Taksim Square truly reflects what Istanbul is: historic red tram above, and modern metro lines underground; between a grand mosque and beautiful churches; world famous hotels mere steps away from Turkish hospitality offered by generations old family-run restaurants. At the crossroads between old and new, East and West, Taksim Square with the Republic Monument marks the beginning of the Istiklal Avenue where almost 5 million tourists visit shops, restaurants, bars and historic landmarks every year.
Divided in the middle by the iconic red tram, Istiklal Avenue is a living museum populated by locals and visitors alike. The avenue is always lively with every corner home to a new curiosity. From traditional patisseries next to world cuisine fine dining, to numerous museums, foreign embassies, schools and shopping centers, words can’t do this avenue justice. It’s a must-see for everyone visiting Istanbul.
One of the most important Roman Catholic churches in Istanbul, this impressive building serves both native and visiting Christian communities as a religious center, as well as being one of the most visited landmarks along the Istiklal Avenue. Pope John XXIII served as a preacher in this church for a decade, and came to be known by the whole country as the “Turkish Pope” for his love of Istanbul and Turkish culture, and his excellent talent at speaking the Turkish language.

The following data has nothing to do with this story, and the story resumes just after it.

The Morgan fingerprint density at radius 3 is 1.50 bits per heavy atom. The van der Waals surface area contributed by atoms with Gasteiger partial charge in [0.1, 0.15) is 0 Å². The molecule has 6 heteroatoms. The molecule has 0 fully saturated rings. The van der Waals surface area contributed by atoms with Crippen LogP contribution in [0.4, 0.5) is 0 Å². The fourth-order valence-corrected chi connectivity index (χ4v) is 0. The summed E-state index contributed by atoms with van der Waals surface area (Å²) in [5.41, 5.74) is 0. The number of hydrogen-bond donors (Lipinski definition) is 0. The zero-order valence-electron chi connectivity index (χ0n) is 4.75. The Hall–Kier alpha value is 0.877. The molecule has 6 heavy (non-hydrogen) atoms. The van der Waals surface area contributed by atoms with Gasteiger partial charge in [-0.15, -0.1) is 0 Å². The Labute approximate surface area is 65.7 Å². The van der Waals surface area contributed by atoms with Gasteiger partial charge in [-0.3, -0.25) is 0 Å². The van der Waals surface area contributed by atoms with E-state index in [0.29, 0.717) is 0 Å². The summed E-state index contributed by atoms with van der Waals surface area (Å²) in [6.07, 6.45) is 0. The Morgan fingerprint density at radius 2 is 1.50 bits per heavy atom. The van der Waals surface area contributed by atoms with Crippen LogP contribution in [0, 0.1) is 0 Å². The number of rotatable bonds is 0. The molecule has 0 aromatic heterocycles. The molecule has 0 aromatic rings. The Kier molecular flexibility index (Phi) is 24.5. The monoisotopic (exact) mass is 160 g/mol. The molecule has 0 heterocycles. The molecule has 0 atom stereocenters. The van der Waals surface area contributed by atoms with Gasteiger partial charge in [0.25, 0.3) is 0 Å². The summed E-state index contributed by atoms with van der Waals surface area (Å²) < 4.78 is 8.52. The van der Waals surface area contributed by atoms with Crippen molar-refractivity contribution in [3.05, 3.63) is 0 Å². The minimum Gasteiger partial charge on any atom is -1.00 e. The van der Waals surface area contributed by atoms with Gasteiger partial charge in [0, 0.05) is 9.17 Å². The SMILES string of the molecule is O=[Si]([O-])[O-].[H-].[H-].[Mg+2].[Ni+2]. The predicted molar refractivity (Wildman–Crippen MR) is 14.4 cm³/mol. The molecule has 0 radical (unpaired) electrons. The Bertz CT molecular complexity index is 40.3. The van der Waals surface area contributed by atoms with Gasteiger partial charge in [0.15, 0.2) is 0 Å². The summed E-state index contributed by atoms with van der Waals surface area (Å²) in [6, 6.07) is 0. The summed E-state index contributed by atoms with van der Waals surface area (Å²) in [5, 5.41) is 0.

Also known as the French Street, this little passage of wonders tucked beneath the beautiful buildings of the Istiklal Avenue. Many boutique cafés are found on this street that leads to the inner Beyoglu neighborhood, home to art galleries, artisan workshops and antiques shops.
Found at the other end of the Istiklal Avenue from Taksim Square, the funicular subway that leads from Taksim to Karaköy is the second oldest existing underground line, after the venerable London Underground. While modern, Istanbul has taken great care to preserve the historical feel of this landmark by turning it into an open exhibition.
Nevizade Passage is one of the most beloved corners of the Istiklal Avenue, typically populated by joyous locals and tourists alike, there is always an atmosphere of celebration here. Nevizade made it into the hearts of millions of Turks in songs and memories.
Cicek Pasaji is one of the famous passages throughout Istiklal Avenue, housing many traditional Istanbul restaurants serving fresh fish with local spirits, various meze and salads. If you’re not a fan of fish, you can always sample an authentic Turkish kebab here.